A quarter of HR and finance directors said congestion was harming the UK’s competitiveness, showed a LeasePlan survey.
The Office of Government Commerce agreed a £270 million leasing deal which gave thousands of public sector fleet managers cheap leasing rates.
Important changes in company car taxation will offer savings worth millions for both companies and drivers, according to experts speaking at Fleet News’ Hit for Six conference.
The new 10% benefit-in-kind tax band comes into force in April – a 35% reduction on the current lowest band – and a company’s Class 1A National Insurance Contributions charge on the benefit will fall by £132.
Fuel prices started to nudge £1 a litre, which prompted warnings to managers to use every weapon in their armoury to keep a lid on rising costs.
The cost increase was caused in part by a fuel tax rise of 2p a litre, the first of three annual increases announced in the Budget.
Corporate safety advisory firm Transafe said the latest police Road Death Investigation Manual – due for publication in November – was missing vital instructional data.
A failure to give a comprehensive procedure for officers to follow when investigating a road death involving a fleet vehicle means fleet managers are unable to fully prepare for an investigation, the firm said.
A damning report found major failings in grey fleet policies, with widespread lack of understanding of the risks associated with employees driving their own vehicles on company business.
The Arval report found more than half of firms fail to check whether employees have business insurance.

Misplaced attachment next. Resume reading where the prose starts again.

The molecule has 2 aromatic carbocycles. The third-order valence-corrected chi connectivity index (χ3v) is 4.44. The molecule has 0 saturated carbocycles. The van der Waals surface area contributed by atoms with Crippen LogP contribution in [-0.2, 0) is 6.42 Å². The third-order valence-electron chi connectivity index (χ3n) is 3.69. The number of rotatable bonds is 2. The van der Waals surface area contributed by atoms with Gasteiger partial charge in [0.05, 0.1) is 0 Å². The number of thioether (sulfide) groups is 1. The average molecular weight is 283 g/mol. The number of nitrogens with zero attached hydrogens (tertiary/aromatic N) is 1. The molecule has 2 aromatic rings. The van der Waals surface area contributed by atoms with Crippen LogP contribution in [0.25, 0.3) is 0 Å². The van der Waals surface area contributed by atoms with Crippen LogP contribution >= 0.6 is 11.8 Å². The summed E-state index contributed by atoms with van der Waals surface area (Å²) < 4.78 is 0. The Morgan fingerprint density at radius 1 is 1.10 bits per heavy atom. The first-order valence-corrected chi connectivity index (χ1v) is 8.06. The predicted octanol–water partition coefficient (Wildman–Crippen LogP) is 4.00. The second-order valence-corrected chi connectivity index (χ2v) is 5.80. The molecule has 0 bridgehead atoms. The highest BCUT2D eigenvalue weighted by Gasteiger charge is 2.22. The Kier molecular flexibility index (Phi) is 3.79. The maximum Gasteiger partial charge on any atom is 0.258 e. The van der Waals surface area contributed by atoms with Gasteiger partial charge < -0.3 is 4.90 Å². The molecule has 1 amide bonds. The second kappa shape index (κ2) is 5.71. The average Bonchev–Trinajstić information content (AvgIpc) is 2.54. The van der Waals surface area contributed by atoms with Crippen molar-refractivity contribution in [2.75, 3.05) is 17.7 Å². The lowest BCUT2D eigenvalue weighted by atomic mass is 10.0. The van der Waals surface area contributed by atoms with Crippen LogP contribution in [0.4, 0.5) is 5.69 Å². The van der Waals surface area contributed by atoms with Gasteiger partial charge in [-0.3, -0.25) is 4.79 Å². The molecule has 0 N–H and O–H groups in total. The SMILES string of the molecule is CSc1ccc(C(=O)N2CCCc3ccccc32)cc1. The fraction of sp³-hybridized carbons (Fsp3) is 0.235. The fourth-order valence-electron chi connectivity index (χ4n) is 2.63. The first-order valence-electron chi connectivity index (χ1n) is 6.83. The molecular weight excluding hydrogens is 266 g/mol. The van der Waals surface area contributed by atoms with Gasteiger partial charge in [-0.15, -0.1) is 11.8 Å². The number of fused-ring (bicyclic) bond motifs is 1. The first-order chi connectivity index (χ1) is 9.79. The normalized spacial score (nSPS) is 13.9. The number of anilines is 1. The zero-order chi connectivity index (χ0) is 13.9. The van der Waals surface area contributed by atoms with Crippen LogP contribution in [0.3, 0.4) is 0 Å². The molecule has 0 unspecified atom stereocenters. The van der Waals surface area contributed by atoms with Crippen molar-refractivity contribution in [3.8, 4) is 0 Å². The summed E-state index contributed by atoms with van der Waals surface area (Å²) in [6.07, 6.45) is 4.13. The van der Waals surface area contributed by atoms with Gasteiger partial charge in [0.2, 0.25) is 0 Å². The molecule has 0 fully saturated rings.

The House of Commons transport committee warned the Government that it was risking being accused of blackmailing local authorities in its attempt to introduce road pricing.
Government statistics showed that the cost of cars fell over the past decade, but efficiency has not improved.
Concerns were raised that the number of road accidents involving at-work drivers was being under-reported.
The Driving Standards Agency and HMRC decided to change the way advisory fuel rates are reviewed – it will now give one month’s notice and review twice a year.
Rates will also be changed should fuel prices fluctuate by 5%.
Unison, the UK’s biggest union, said it was considering strike action over a Government delay in publishing changes to AMAP rates, claiming it was unfair that staff should be left out of pocket for running their own cars on business.
The growing number of crashes involving foreign-registered vehicles was becoming more of problem for fleet managers, with several reporting that trying to get any money out of foreign insurers for damage caused was proving to be a real problem.
The Royal Mail confirmed it is to stop its employees from using their own vehicles for work.
Currently, more than 8,000 of its 120,000 staff use their own vehicles, but they will be required to end the practice within the next two to three years.
Cost management was the main concern of fleet managers in the National Car Rental/Fleet News survey – 32% put it as their top priority